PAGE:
Ensign & Thayer. Map of the Gold Regions of California...1849
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An significant Map in the History of the California Gold Rush
Ensign & Thayer
Map of the Gold Regions of California, Showing the Routes via Chagres and Panama, Cape Horn...
Framed size: 35 1⁄2" x 30"
Sheet size: 26 1⁄4" x 20 3⁄4"
New York: Ensign & Thayer, 1849
Literature: Carl I. Wheat, The Maps of the California Gold Region, 1848-1857, pg. 85
This vibrant map is a significant and extremely rare document of the California Gold Rush. Published in 1849, it offered prospective gold seekers all of the information necessary to make the arduous trek to the West Coast. Indeed, arriving in San Francisco safely was no easy feat during the mid-nineteenth century. Early pioneers, called “forty-niners,” traveled to California either by ship (often choosing to sail around the entire South American continent) or across North America in covered wagons. Both of the various overland and sea routes to California are illustrated on Ensign & Thayer’s extraordinary and thorough map.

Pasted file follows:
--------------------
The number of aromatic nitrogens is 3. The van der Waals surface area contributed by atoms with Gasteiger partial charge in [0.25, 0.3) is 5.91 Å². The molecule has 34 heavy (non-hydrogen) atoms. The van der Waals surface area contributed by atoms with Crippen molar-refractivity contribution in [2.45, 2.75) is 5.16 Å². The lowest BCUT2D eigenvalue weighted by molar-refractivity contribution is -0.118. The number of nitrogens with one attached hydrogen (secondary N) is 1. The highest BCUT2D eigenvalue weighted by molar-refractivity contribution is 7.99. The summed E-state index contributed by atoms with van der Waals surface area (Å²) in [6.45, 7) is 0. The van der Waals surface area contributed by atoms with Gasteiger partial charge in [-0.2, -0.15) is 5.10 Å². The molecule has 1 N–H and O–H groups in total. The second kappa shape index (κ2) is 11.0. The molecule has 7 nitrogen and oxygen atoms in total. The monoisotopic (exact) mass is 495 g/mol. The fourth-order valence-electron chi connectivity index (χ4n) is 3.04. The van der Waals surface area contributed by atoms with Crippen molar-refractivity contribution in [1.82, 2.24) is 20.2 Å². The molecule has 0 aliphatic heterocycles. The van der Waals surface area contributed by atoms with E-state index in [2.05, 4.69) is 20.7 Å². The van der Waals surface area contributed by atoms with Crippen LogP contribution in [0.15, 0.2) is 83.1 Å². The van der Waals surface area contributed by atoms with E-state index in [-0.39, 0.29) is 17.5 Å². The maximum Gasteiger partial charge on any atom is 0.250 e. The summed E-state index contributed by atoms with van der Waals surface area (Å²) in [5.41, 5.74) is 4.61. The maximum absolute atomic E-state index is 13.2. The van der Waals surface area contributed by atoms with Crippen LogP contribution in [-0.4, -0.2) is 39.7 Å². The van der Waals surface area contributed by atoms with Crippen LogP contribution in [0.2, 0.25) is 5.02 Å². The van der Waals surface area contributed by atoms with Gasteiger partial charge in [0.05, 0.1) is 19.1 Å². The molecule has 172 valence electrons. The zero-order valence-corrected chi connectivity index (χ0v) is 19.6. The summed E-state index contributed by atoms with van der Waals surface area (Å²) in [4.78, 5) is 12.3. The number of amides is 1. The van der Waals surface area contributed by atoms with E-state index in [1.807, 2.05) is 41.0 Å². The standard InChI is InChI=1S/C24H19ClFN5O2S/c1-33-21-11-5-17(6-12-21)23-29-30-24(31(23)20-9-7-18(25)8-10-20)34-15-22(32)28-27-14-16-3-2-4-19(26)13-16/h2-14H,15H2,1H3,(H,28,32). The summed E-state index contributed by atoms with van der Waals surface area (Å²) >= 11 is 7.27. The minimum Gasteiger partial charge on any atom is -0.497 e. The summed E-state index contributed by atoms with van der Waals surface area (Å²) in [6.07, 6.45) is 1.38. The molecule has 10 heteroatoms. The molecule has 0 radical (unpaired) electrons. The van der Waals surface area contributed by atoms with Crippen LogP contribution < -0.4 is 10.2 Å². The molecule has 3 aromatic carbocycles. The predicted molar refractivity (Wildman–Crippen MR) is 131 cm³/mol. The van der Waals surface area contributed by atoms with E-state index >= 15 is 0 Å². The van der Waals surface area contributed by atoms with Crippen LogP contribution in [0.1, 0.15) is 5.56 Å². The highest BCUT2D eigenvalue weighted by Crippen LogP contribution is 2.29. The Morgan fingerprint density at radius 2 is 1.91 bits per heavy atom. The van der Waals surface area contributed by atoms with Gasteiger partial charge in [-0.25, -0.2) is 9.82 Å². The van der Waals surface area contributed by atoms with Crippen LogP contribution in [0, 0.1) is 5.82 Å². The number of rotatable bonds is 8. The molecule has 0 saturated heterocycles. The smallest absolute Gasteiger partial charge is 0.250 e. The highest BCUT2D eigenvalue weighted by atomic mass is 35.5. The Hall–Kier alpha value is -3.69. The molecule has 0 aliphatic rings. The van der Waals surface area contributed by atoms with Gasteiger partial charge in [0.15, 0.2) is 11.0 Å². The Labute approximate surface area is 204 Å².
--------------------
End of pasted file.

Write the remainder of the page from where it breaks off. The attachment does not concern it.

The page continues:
In addition to showing the principal routes to California, Ensign & Thayer’s map also features a stunning ornamental border and includes two text boxes: “Important Directions to Persons Emigrating to California” and “Description of California, or the new Gold Region.” The second of the two texts concludes with the following laudatory statement: “Such is California - the richest, most picturesque and beautiful region, for its extent, upon the face of the earth. Such is the El Dorado of the Gold mines; and such is the great acquisition of the late war with Mexico.” Some cartographic scholars believe that Ensign & Thayer’s map, though first published separately in 1849, was later folded into numerous copies of Thomas Jefferson Farnham’s Life, Adventures, and Travels in California (1857, a copy of this is included with the map).
The California Gold Rush commenced on January 24, 1848, when gold was discovered at Sutter’s Mill in Coloma, California. News of the discovery spread quickly. In time, 300,000 people made their way to the West Coast. Such gold seekers originated from the United States, Latin America, Europe, Australia and Asia. As a result, scholars refer to the situation in California as the first truly international gold rush.